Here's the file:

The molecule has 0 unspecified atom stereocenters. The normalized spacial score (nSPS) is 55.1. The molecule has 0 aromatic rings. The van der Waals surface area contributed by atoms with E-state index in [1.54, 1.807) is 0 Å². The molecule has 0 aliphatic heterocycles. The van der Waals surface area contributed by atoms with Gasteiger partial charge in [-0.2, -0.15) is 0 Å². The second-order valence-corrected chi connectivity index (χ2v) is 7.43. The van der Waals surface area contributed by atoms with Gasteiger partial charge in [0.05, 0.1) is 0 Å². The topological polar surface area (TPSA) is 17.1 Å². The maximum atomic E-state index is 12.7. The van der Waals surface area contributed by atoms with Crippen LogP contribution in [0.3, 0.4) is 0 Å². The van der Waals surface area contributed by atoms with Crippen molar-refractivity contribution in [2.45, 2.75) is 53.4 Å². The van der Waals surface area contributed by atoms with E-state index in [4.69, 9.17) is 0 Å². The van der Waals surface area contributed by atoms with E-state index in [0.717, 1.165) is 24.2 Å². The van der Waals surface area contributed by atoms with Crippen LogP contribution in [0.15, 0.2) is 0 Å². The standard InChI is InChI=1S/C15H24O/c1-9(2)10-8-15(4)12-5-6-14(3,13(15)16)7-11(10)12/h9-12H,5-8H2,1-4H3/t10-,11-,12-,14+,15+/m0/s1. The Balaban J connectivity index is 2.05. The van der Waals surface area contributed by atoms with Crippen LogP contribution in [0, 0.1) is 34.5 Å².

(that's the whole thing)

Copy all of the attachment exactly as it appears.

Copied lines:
The molecule has 0 unspecified atom stereocenters. The normalized spacial score (nSPS) is 55.1. The molecule has 0 aromatic rings. The van der Waals surface area contributed by atoms with E-state index in [1.54, 1.807) is 0 Å². The molecule has 0 aliphatic heterocycles. The van der Waals surface area contributed by atoms with Gasteiger partial charge in [-0.2, -0.15) is 0 Å². The second-order valence-corrected chi connectivity index (χ2v) is 7.43. The van der Waals surface area contributed by atoms with Gasteiger partial charge in [0.05, 0.1) is 0 Å². The topological polar surface area (TPSA) is 17.1 Å². The maximum atomic E-state index is 12.7. The van der Waals surface area contributed by atoms with Crippen LogP contribution in [0.3, 0.4) is 0 Å². The van der Waals surface area contributed by atoms with Crippen molar-refractivity contribution in [2.45, 2.75) is 53.4 Å². The van der Waals surface area contributed by atoms with E-state index in [4.69, 9.17) is 0 Å². The van der Waals surface area contributed by atoms with E-state index in [0.717, 1.165) is 24.2 Å². The van der Waals surface area contributed by atoms with Crippen LogP contribution in [0.15, 0.2) is 0 Å². The standard InChI is InChI=1S/C15H24O/c1-9(2)10-8-15(4)12-5-6-14(3,13(15)16)7-11(10)12/h9-12H,5-8H2,1-4H3/t10-,11-,12-,14+,15+/m0/s1. The Balaban J connectivity index is 2.05. The van der Waals surface area contributed by atoms with Crippen LogP contribution in [0, 0.1) is 34.5 Å².